It’s 2008 and I’m about to attend my first-ever WINDPOWER Conference & Exhibition. Standing at the entrance of the exhibit hall inside Houston’s George R. Brown Convention Center, my nerves seem to be growing along with the hustle and bustle inside the room. Frantic final touches are being made before the doors officially open to attendees. I scan the hall, but can’t see the end walls in either direction. Someone mentions the tradeshow floor is over a quarter-mile long and wide. I look down at my shoes, and sigh.
Within the next few days, I’m supposed to act like a sponge, absorbing as many stats and as much data as I can about wind power. I’ve already collected a couple pages of notes from the Opening Session. Discussions abound about the Department of Energy’s (DOE) latest report that wind power can meet 20% of the nation’s electricity needs by 2030.
I am an editor, new to the field of renewables. These are impressive stats for me, coming from a family that built a home heated and cooled by geothermal energy when I was a child (virtually unheard of in the 80’s), and that recycled and purchased energy-efficient lighting before it was ever in vogue. But, wind power is a whole new world for me, and I’m anxious to learn more.
Fast-forward seven years to the present day, and I’m proud to say I haven’t missed a WINDPOWER show yet. My journey as an editor has landed me an honorable, new position with WTWH Media’s Windpower Engineering & Development team, who I’ll have to the privilege of attending WINDPOWER 2015 with in Florida this May.
Although I’m no longer an industry newbie, wind power still has the ability to impress me. The dedicated workers and wind advocates are hardworking, knowledgeable personnel, who I continue to learn from to this day.
Over the years, I’ve had the privilege of visiting the odd blade and tower manufacturing plant, I’ve seen turbines in transport, and have even braved the high waves of the Baltic Sea in Germany during an impending storm to visit an offshore wind farm (Baltic I).
I’ve learned new things along the way, including a few life lessons. Here are my top three…
1. Set a goal (and stick to it)
The DOE’s goal for wind power to meet 20% of the country’s electricity needs by 2030 might have seemed fully attainable over half-a-dozen years ago. At the time, wind energy was all the rage. Over 12,000 attendees and some 770 exhibitors made their way to Houston for WINDPOWER 2008 alone. Since then, however, the economy crashed, government incentives waned, companies consolidated, and competition crept in (just think of the drop in solar panel prices over the last few years). Nevertheless, the wind energy market never lost sight of its goal. Most recently, the DOE’s Wind Vision report was released, providing a roadmap for wind to reach 10% by 2020, 20% by 2030, and 35% by 2050. The goal hasn’t waivered, despite challenges along the way.
2. Listen to others
Every industry faces criticism, and the wind industry is no different. The key, perhaps, is how blame or disapproval is managed over time—and, most importantly, whether it’s heard and given the attention it deserves.
As wind projects have increased in number over the last decade, so has the public’s interest in potential impacts to the environment (including to birds and endangered species) and to human health. Fortunately, the wind industry is listening, and taking steps to research and reduce these concerns.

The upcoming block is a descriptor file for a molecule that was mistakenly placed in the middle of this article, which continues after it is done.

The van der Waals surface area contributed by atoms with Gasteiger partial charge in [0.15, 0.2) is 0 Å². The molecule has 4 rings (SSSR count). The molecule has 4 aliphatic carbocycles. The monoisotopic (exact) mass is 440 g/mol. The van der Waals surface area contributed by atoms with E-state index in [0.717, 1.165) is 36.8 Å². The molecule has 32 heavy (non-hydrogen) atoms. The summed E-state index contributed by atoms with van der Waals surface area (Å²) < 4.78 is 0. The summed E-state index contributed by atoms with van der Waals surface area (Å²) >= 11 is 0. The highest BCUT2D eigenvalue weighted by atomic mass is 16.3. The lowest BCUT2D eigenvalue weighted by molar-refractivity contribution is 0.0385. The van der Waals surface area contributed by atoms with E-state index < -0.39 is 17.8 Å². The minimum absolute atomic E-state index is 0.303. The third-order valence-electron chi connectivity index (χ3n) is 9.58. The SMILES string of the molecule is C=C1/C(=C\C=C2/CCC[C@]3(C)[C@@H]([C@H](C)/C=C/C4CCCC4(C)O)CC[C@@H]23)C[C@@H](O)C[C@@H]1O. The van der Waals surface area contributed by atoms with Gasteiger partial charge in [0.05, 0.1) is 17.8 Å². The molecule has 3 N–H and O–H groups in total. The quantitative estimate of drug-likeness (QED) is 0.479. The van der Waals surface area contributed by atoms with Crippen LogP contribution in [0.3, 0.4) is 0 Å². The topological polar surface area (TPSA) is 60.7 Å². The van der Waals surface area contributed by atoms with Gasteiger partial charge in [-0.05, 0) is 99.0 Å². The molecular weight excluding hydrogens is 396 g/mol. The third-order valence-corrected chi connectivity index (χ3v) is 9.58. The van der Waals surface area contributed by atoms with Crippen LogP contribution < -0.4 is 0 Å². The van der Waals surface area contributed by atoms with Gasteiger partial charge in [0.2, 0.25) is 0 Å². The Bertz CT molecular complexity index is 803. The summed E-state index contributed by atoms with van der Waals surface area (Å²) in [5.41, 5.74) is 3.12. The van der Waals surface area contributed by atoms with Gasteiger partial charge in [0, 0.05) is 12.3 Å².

For example, a 2014 Health Canada study found no evidence to support a link between exposure to wind-turbine noise and health effects reported by people living near turbines. Although ongoing research is still needed, the province of Ontario hasn’t taken the matter lightly. The Renewable Energy Approvals (REA) is now required by law for projects, and involves extensive acoustic audits of wind turbine noise emissions at the source, in addition to points of reception.
The potential impact of wind turbines on local wildlife has also led to global monitoring efforts (check out BirdWatch Ireland’s bird sensitivity mapping) and to local detection programs (read the latest article on the subject from Windpower Engineering’s very own Paul Dvorak here). Northern California’s Altamont Pass Wind Farm has even gone a step further, fully ceasing operation during peak avian migration times.
These are just a few examples of the efforts being made to reduce or eliminate unnecessary harm caused by wind farms. Critics might argue it’s isn’t enough, but the wind industry is listening.
3. Work together
Swiss researchers at EPFL’s Laboratory for Wind and Renewable Energy recently published a study that found that wind farms perform best when the sun is shining. The findings nicely highlight my next point: as significant as individual efforts might be, teamwork is ideal, and often essential, for success.
This is evident in every wind power project, which requires the efforts of numerous personnel—from the project developer and financier to the environmental consultants and engineers, plus everyone in between. A visit to the exhibition floor of any WINDPOWER event can provide a quick, if not overwhelming, estimate of just how many different companies and organizations might be involved in just one project.
Personally, my hope is to see even more teamwork in the future, so that more wind power projects become hybrid projects, whether that involves adding solar energy to mix or energy storage solutions. Too often, it seems, technologies are considered on an individual basis. But maybe a joint effort is the answer to our global energy crisis.
If I’ve learned anything over the last seven years, I think it’s that there is safety and support in numbers. Often times, together is better.
I look forward to WINDPOWER 2015 and, hopefully, meeting you in Florida. Event details can be found here.
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